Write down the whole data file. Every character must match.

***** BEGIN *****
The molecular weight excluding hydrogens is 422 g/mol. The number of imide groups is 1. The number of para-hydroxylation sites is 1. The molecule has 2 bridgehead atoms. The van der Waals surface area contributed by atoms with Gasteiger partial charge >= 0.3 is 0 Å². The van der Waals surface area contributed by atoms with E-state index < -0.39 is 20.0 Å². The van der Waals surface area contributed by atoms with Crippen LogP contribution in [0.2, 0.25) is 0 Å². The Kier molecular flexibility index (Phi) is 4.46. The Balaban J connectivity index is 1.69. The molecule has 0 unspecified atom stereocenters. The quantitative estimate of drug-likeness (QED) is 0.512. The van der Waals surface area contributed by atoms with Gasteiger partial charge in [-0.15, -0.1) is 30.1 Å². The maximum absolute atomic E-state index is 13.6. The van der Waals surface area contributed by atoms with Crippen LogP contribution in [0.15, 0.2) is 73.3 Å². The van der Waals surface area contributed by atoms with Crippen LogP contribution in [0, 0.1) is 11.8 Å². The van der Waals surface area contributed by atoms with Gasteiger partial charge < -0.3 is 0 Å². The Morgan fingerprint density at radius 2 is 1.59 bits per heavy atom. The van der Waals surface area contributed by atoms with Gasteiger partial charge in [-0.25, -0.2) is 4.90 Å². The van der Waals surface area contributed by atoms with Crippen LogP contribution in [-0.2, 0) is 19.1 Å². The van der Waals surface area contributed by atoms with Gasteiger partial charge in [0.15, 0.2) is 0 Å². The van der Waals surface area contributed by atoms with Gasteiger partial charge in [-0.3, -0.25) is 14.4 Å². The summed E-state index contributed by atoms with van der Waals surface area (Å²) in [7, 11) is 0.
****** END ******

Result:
The molecular weight excluding hydrogens is 422 g/mol. The number of imide groups is 1. The number of para-hydroxylation sites is 1. The molecule has 2 bridgehead atoms. The van der Waals surface area contributed by atoms with Gasteiger partial charge >= 0.3 is 0 Å². The van der Waals surface area contributed by atoms with E-state index < -0.39 is 20.0 Å². The van der Waals surface area contributed by atoms with Crippen LogP contribution in [0.2, 0.25) is 0 Å². The Kier molecular flexibility index (Phi) is 4.46. The Balaban J connectivity index is 1.69. The molecule has 0 unspecified atom stereocenters. The quantitative estimate of drug-likeness (QED) is 0.512. The van der Waals surface area contributed by atoms with Gasteiger partial charge in [-0.15, -0.1) is 30.1 Å². The maximum absolute atomic E-state index is 13.6. The van der Waals surface area contributed by atoms with Crippen LogP contribution in [0.15, 0.2) is 73.3 Å². The van der Waals surface area contributed by atoms with Crippen LogP contribution in [0, 0.1) is 11.8 Å². The van der Waals surface area contributed by atoms with Gasteiger partial charge < -0.3 is 0 Å². The Morgan fingerprint density at radius 2 is 1.59 bits per heavy atom. The van der Waals surface area contributed by atoms with Gasteiger partial charge in [-0.25, -0.2) is 4.90 Å². The van der Waals surface area contributed by atoms with Crippen LogP contribution in [-0.2, 0) is 19.1 Å². The van der Waals surface area contributed by atoms with Gasteiger partial charge in [0.15, 0.2) is 0 Å². The van der Waals surface area contributed by atoms with Gasteiger partial charge in [-0.3, -0.25) is 14.4 Å². The summed E-state index contributed by atoms with van der Waals surface area (Å²) in [7, 11) is 0.